According to Hein, March Biosciences’ success is a testament to Houston and its world-class medical center.

“It’s a great example of the opportunities you see here in Houston, where we have a technology that was developed by brilliant scientists here in Houston and we can pull together the resources that we need to take it to the next level,” Hein says. "Working with partners here in Houston, we have all the pieces and the community rises to the occasion to support you.”

This week's roundup of Houston innovators includes Jason Bock of CTMC, Barbara Burger, and Mario Amaro of Ease. Photos courtesy

3 Houston innovators to know this week

who's who

Editor's note: In this week's roundup of Houston innovators to know, I'm introducing you to three local innovators across industries — from cell therapy to energy transition — recently making headlines in Houston innovation.

Jason Bock, founder and CEO of CTMC

Jason Bock, founder and CEO of the Cell Therapy Manufacturing Center, joins the Houston Innovators Podcast to explain the complicated — yet necessary — process of scaling cell therapies. Photo courtesy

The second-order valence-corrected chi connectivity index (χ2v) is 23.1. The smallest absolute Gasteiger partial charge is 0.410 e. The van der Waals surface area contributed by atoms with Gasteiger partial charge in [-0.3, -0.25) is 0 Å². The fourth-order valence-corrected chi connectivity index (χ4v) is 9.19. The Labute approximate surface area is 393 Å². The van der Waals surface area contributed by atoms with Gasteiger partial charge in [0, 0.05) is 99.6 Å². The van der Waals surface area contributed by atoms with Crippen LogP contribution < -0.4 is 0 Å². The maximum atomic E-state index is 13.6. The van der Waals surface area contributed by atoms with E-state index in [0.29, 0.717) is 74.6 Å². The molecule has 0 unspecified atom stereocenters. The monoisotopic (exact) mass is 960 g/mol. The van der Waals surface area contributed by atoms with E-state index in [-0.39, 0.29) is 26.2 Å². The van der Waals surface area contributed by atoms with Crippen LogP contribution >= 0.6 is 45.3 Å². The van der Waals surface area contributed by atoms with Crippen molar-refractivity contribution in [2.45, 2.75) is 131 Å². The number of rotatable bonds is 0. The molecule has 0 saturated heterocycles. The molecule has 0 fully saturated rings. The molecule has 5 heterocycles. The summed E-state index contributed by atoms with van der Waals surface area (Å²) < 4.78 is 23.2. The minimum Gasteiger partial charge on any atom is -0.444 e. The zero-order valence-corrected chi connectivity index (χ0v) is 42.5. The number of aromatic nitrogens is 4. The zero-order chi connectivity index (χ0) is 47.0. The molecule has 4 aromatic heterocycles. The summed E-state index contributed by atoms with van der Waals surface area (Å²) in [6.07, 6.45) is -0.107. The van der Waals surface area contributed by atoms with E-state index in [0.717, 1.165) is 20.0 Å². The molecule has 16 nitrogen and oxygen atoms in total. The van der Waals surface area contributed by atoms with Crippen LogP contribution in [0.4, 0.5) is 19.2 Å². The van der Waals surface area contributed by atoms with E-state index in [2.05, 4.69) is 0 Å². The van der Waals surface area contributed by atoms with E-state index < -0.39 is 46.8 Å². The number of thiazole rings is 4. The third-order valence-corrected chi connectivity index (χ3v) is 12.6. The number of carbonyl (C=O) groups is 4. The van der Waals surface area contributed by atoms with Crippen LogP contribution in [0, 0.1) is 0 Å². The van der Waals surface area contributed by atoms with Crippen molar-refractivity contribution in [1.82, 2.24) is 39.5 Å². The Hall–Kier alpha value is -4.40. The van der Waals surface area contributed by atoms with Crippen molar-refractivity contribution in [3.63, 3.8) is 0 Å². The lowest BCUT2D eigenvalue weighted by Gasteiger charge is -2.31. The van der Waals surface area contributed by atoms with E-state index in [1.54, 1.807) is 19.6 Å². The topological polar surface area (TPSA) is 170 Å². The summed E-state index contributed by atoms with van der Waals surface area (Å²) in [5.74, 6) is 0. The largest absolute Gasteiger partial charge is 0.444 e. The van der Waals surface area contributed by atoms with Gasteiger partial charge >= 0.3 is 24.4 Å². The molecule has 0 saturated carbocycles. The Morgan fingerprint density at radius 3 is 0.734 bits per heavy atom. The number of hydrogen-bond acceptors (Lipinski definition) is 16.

Last year, a project out of MD Anderson spun out to create a new joint venture, CTMC — Cell Therapy Manufacturing Center, with National Resilience, a company that was founded to help advance life-saving therapeutics. The JV is based in the Texas Medical Center and led by CEO Jason Bock, who says the entity's location is critical.

"Houston has a chance to play a role in all aspects of cell therapy," he says, from discovery to the clinical side. "Some really interesting cell therapies that are in development were discovered here in Houston."

Bock shares more on how the impact CTMC is making on cell therapy advancement on the podcast. Read more.

Barbara J. Burger, startup adviser and mentor 

Energy innovation expert, Barbara Burger, shares how she sees the future of energy playing out as a dance between mice — the startups — and elephants — the incumbent corporations. Photo courtesy

The way Barbara Burger sees it, the energy transition depends on a dance between startups, or the mice, and corporates, aka the elephants. In a guest column for InnovationMap, she explains what questions each side needs to address.

"There are lots of questions here and the why is often an iterative journey for both sides," she explains. "It is as much mindset, influence, strategy, champions, and risk tolerance at individual levels as it about technology and economics." Read more.

Mario Amaro, CEO and founder of Ease

Mario Amaro, founder of Ease, was selected for one of Amazon's accelerator programs. Photo courtesy of Amazon